Fly ash, the indispensable additive for durable concretes
Our subsidiary Condensil markets fly ash for enhancing concrete properties. Condensil, the French yardstick for engineered concrete additives, also provides major players on the French and international construction front with technical support.
Mineral additions for bespoke concretes
Condensil develops a wide range of mineral additions for all needs. And in addition to supplying specialized materials, Condensil will help you find the optimum mix design for your special concretes:
· Civil works (viaducts, bridges, underpasses, etc.): HPC and VHPC, concrete subject to freeze/thaw cycles, concretes subject to sulfate attack or alkali-aggregate reaction (footings, raft foundations, massive structures, etc.),
· Ultra-high-performance fiber-reinforced concrete (UHPFRC) for a wide range of applications, e.g. bridge decks, footbridges, toll-station roofs, façade shading grids, street furniture, etc.
· Underground concrete: tunnels, deep foundations, diaphragm walls, etc.
· Dry and wet-process sprayed concrete (shotcrete
· Special works: nuclear power plants, tanks and agricultural works subject to chemical attack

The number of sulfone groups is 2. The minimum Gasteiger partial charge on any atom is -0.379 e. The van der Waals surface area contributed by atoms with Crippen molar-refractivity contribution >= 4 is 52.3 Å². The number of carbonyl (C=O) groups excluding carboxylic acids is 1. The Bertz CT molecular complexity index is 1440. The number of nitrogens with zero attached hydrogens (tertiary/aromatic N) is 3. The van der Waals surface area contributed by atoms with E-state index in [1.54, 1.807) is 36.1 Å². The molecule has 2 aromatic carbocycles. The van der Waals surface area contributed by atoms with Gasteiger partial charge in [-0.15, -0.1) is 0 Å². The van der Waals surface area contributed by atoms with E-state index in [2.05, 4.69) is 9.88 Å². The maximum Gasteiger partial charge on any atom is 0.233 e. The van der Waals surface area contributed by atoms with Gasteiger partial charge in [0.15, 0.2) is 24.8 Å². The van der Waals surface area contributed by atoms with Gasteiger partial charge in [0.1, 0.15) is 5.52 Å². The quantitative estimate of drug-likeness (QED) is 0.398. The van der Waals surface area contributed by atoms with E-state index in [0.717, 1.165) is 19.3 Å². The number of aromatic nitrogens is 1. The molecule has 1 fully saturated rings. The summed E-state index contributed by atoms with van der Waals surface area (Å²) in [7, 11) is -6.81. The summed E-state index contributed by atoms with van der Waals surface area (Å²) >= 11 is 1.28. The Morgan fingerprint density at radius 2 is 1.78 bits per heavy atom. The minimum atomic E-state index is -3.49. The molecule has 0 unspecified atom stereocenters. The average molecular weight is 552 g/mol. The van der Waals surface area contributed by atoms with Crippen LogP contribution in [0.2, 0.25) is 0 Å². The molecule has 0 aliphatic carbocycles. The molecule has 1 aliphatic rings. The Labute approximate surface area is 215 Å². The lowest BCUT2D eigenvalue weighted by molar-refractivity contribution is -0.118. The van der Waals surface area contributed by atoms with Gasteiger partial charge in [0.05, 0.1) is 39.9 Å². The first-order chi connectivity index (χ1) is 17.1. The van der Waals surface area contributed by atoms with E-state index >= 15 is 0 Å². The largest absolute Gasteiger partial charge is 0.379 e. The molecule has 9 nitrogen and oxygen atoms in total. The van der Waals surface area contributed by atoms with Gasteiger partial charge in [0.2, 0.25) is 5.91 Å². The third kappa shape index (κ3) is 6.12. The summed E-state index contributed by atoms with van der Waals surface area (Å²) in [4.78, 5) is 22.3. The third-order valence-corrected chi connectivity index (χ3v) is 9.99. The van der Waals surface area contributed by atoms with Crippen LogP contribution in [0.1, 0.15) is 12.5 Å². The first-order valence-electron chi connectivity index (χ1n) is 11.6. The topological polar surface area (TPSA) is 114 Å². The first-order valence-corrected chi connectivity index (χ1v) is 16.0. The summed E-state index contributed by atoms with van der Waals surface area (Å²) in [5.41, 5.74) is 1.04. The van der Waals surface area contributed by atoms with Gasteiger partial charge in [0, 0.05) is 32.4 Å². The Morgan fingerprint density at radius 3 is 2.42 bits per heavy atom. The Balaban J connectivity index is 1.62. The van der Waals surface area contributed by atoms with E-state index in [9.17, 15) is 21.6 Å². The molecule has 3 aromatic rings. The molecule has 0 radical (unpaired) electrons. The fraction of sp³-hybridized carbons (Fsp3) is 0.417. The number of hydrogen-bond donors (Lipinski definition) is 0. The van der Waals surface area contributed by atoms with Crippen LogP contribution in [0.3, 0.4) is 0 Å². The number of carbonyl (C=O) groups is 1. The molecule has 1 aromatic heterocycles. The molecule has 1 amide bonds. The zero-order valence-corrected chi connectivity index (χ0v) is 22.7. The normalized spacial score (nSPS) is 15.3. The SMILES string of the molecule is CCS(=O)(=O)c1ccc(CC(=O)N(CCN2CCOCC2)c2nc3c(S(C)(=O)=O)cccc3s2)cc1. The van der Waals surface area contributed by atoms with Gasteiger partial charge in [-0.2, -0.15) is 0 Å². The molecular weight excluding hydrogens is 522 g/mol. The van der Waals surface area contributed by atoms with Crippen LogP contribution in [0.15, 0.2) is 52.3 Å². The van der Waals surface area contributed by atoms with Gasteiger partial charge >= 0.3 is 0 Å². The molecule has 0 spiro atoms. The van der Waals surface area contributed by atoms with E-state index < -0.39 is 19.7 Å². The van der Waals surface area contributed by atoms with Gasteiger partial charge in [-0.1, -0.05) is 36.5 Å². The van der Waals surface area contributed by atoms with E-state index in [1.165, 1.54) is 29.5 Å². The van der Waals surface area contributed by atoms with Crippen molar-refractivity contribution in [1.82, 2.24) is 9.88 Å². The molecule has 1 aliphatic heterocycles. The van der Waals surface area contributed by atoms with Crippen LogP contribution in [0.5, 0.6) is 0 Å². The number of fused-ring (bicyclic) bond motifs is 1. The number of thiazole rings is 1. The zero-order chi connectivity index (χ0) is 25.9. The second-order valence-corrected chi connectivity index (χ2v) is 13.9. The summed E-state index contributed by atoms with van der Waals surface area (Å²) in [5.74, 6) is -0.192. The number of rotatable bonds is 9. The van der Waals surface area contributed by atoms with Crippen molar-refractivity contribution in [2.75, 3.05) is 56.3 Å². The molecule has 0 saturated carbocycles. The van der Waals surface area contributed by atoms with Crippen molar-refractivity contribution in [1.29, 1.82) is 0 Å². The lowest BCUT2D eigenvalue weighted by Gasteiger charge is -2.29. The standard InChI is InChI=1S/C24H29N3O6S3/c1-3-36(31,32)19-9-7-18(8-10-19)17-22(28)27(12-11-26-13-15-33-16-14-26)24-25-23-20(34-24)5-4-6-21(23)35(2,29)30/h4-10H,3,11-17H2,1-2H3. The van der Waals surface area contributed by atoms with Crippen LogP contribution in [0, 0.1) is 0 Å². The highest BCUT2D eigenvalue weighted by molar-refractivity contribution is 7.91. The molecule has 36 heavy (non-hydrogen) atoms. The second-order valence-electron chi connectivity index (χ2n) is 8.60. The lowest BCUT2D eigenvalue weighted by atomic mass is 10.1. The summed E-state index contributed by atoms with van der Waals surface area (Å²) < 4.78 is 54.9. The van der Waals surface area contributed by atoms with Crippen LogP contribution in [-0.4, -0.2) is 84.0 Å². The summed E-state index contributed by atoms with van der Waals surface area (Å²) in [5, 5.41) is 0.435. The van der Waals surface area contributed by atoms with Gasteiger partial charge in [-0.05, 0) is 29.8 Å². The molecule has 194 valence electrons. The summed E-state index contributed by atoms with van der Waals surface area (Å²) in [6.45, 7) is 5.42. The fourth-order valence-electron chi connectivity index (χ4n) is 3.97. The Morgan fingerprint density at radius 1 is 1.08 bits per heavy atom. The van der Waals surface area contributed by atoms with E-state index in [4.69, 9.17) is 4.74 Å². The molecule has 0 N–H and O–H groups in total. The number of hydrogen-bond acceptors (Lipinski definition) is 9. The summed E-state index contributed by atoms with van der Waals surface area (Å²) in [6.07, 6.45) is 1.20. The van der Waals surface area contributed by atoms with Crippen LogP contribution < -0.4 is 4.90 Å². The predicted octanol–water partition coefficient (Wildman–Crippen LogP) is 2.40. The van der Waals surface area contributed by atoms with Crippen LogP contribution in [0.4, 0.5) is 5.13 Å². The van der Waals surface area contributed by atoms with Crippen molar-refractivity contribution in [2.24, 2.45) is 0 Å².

· Special buildings: high-rise buildings using concrete subject to creep
· Drainage and sewage works, for impact and abrasion resistance
· Industrial floor slabs for good abrasion resistance
Comprehensive technical support
Condensil has developed a global service offering to help you in every way:
· Technical assistance in choosing silica fume, optimization of the concrete mix design and silica-fume content.
· Logistics support: transport, handling, storage.
· Different delivery formats: standard bags, bulk bags, bulk.
Silica fume: a high-performance addition
Through its involvement in the marketing of silica fume for enhancing concrete performance, Condensil has been part of the development of sustainable high-strength and high-performance concretes. Silica fume is a by-product of the production of silicon and ferrosilicon, which are made in an arc furnace through the reduction of quartz with carbonaceous materials at temperatures of 2000°C.